Pregnant women with antibodies that can indicate early thyroid disease are three times as likely to have placental separation during labor, researchers at UT Southwestern Medical Center have found in a study of more than 17,000 women.
The findings, however, do not indicate that there would be any benefit from routinely screening pregnant women for thyroid problems, the researchers said. The study appears in the August issue of Obstetrics and Gynecology.
"Our work shows a link between anti-TPO antibodies and placental abruption, but that does not necessarily mean that thyroid supplementation would improve the health of the women or babies," said Dr. Brian Casey, professor of obstetrics and gynecology at UT Southwestern and the study's co-lead author.
The thyroid, a small butterfly-shaped gland at the base of the throat, produces hormones that regulate many of the body's metabolic functions. Thyroid disorders can disrupt sleep, mood and mental sharpness, and cause weight gain or loss.
The thyroid uses an enzyme called thyroid peroxidase (TPO) to incorporate iodine into thyroid hormones. Table salt often contains added iodine so people can produce adequate levels of thyroid hormones.
TPO function is disrupted in some autoimmune diseases, when the body creates antibodies against it. As a result, hormone levels decrease and the body's metabolism slows. But when antibody levels are still low, the thyroid can sometimes compensate and produce normal amounts of hormone.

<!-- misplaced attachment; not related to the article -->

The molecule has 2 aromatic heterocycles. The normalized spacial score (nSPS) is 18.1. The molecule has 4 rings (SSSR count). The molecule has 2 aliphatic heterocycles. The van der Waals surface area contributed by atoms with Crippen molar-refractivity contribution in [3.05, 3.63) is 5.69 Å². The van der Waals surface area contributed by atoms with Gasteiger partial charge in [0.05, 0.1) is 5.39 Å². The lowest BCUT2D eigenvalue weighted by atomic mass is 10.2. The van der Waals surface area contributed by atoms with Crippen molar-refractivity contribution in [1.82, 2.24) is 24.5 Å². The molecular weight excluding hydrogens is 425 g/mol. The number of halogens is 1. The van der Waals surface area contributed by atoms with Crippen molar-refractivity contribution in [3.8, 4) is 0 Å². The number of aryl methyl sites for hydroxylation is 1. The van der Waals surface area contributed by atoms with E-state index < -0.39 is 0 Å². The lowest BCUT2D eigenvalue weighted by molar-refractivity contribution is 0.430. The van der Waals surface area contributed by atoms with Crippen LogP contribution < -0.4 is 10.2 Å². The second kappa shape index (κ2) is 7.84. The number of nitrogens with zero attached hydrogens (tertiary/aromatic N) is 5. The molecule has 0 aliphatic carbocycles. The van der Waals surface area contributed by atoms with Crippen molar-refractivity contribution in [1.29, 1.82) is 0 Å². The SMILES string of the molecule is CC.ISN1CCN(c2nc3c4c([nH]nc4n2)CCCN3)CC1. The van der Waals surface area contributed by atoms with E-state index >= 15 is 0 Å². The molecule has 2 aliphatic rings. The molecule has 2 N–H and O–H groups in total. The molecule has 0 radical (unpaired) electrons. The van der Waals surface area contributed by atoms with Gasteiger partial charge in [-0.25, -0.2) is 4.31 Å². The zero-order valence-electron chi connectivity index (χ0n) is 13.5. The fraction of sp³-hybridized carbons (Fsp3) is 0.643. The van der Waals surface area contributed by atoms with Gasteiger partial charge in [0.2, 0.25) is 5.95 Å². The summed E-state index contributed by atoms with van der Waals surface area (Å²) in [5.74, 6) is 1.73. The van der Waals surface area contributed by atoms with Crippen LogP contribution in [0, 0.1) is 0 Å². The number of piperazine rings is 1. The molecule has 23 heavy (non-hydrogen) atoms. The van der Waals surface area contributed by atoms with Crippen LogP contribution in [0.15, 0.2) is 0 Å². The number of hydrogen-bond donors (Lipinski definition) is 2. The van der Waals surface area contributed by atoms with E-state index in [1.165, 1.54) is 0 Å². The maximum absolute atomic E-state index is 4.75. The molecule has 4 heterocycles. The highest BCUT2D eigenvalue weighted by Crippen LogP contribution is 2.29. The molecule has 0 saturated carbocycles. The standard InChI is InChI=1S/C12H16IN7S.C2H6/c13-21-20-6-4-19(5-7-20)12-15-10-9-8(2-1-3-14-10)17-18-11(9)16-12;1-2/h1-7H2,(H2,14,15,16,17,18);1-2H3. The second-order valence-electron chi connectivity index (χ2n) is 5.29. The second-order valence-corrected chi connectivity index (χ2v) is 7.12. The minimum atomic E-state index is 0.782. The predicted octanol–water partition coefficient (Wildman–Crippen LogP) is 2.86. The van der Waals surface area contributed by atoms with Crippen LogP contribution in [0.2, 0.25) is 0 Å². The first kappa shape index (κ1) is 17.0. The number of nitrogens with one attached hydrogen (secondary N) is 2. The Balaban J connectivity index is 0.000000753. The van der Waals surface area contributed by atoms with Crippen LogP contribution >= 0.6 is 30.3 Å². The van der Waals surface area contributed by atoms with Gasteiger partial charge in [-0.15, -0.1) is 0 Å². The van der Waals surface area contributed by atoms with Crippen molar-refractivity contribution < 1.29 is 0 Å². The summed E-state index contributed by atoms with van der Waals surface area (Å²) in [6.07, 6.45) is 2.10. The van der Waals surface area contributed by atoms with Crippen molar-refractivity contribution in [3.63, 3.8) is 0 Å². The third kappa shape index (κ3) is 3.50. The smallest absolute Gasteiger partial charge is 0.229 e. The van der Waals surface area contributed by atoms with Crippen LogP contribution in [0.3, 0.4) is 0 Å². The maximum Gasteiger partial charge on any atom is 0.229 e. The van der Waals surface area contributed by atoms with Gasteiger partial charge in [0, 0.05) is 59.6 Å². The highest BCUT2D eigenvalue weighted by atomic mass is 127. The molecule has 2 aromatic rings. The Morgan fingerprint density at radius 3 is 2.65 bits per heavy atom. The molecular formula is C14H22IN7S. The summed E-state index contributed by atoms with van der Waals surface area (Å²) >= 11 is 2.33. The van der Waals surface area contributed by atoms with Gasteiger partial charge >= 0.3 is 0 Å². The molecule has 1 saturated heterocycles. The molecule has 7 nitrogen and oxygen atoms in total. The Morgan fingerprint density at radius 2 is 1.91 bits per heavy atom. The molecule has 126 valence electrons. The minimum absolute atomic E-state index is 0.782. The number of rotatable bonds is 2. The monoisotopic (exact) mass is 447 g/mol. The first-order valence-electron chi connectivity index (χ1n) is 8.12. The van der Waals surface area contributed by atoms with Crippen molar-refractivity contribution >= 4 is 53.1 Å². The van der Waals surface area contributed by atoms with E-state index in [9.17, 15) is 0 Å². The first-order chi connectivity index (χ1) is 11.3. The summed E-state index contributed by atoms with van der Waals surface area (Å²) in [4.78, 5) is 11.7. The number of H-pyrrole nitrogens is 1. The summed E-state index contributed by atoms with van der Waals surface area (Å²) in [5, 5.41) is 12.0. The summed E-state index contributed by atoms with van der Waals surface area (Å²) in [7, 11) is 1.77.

In the current study, the researchers took samples of serum - the clear, liquid fraction of blood - from women before 20 weeks of pregnancy, and compared the levels of anti-TPO antibodies with the mothers' and babies' health after birth. Only singleton births were included in the study.
Almost 6 percent of the 17,298 women (1,012 participants) tested positive for the anti-TPO antibody, the researchers found. Ethnicity affected the rate: 8.4 percent of white women were antibody-positive, compared to 6.1 percent of Hispanic women and 2.6 percent of African-American women. The antibody-positive women had normal levels of thyroid hormones.
The researchers found that the rates of birth complications were the same between the antibody-positive and -negative groups, except for placental abruption, a rare but potentially fatal complication in which the placenta separates from the uterus too early. Abruption occurred in 1 percent of antibody-positive women, compared to 0.3 percent of antibody-negative women.
Antibody status made no difference to the health of the babies, including their birth weight, rates of admission to intensive care and so on, the researchers found.
UT Southwestern researchers are participating in a national study, led by Maternal-Fetal Medicine Units Network of the National Institutes of Child Health and Human Development (NICHD), to test whether supplementation with thyroid hormones can improve pregnancy outcomes, Dr. Casey said.
In addition, UT Southwestern researchers are testing for possible relationships between other thyroid-related measurements and birth outcome.
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